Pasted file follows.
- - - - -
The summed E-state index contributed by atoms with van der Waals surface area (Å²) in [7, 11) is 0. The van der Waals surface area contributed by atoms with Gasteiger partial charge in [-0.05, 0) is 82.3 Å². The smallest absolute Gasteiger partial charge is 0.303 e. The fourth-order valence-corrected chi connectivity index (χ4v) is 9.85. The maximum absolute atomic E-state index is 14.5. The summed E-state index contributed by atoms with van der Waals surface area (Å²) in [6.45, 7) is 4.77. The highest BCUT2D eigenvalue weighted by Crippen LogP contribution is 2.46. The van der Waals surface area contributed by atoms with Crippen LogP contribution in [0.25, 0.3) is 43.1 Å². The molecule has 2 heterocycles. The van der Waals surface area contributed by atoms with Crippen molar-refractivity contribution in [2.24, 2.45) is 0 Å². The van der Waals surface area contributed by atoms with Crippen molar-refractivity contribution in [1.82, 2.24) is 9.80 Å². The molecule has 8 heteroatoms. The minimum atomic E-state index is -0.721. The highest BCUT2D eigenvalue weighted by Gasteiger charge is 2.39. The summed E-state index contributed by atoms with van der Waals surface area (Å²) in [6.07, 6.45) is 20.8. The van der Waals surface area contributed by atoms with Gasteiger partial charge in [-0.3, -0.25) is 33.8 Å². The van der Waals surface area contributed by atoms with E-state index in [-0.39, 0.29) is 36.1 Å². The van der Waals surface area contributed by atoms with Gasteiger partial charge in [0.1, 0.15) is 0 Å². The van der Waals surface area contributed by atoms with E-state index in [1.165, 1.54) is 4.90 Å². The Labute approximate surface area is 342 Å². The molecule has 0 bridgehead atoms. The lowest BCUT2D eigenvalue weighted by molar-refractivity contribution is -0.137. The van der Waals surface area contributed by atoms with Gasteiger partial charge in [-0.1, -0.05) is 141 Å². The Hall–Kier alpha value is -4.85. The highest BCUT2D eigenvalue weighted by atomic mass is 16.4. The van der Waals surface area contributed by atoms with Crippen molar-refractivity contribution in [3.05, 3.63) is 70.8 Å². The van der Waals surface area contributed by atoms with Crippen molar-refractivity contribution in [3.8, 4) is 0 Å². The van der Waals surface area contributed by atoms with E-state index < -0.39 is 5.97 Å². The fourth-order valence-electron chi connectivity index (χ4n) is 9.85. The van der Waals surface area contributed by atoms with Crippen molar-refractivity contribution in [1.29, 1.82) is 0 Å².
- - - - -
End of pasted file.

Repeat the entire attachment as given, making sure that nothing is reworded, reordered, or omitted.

The summed E-state index contributed by atoms with van der Waals surface area (Å²) in [7, 11) is 0. The van der Waals surface area contributed by atoms with Gasteiger partial charge in [-0.05, 0) is 82.3 Å². The smallest absolute Gasteiger partial charge is 0.303 e. The fourth-order valence-corrected chi connectivity index (χ4v) is 9.85. The maximum absolute atomic E-state index is 14.5. The summed E-state index contributed by atoms with van der Waals surface area (Å²) in [6.45, 7) is 4.77. The highest BCUT2D eigenvalue weighted by Crippen LogP contribution is 2.46. The van der Waals surface area contributed by atoms with Crippen LogP contribution in [0.25, 0.3) is 43.1 Å². The molecule has 2 heterocycles. The van der Waals surface area contributed by atoms with Crippen molar-refractivity contribution in [2.24, 2.45) is 0 Å². The van der Waals surface area contributed by atoms with Crippen molar-refractivity contribution in [1.82, 2.24) is 9.80 Å². The molecule has 8 heteroatoms. The minimum atomic E-state index is -0.721. The highest BCUT2D eigenvalue weighted by Gasteiger charge is 2.39. The summed E-state index contributed by atoms with van der Waals surface area (Å²) in [6.07, 6.45) is 20.8. The van der Waals surface area contributed by atoms with Gasteiger partial charge in [-0.3, -0.25) is 33.8 Å². The van der Waals surface area contributed by atoms with E-state index in [-0.39, 0.29) is 36.1 Å². The van der Waals surface area contributed by atoms with Gasteiger partial charge in [0.1, 0.15) is 0 Å². The van der Waals surface area contributed by atoms with E-state index in [1.165, 1.54) is 4.90 Å². The Labute approximate surface area is 342 Å². The molecule has 0 bridgehead atoms. The lowest BCUT2D eigenvalue weighted by molar-refractivity contribution is -0.137. The van der Waals surface area contributed by atoms with Gasteiger partial charge in [-0.1, -0.05) is 141 Å². The Hall–Kier alpha value is -4.85. The highest BCUT2D eigenvalue weighted by atomic mass is 16.4. The van der Waals surface area contributed by atoms with Crippen molar-refractivity contribution in [3.05, 3.63) is 70.8 Å². The van der Waals surface area contributed by atoms with Crippen molar-refractivity contribution in [3.8, 4) is 0 Å². The van der Waals surface area contributed by atoms with E-state index < -0.39 is 5.97 Å². The fourth-order valence-electron chi connectivity index (χ4n) is 9.85. The van der Waals surface area contributed by atoms with Crippen molar-refractivity contribution in [1.29, 1.82) is 0 Å².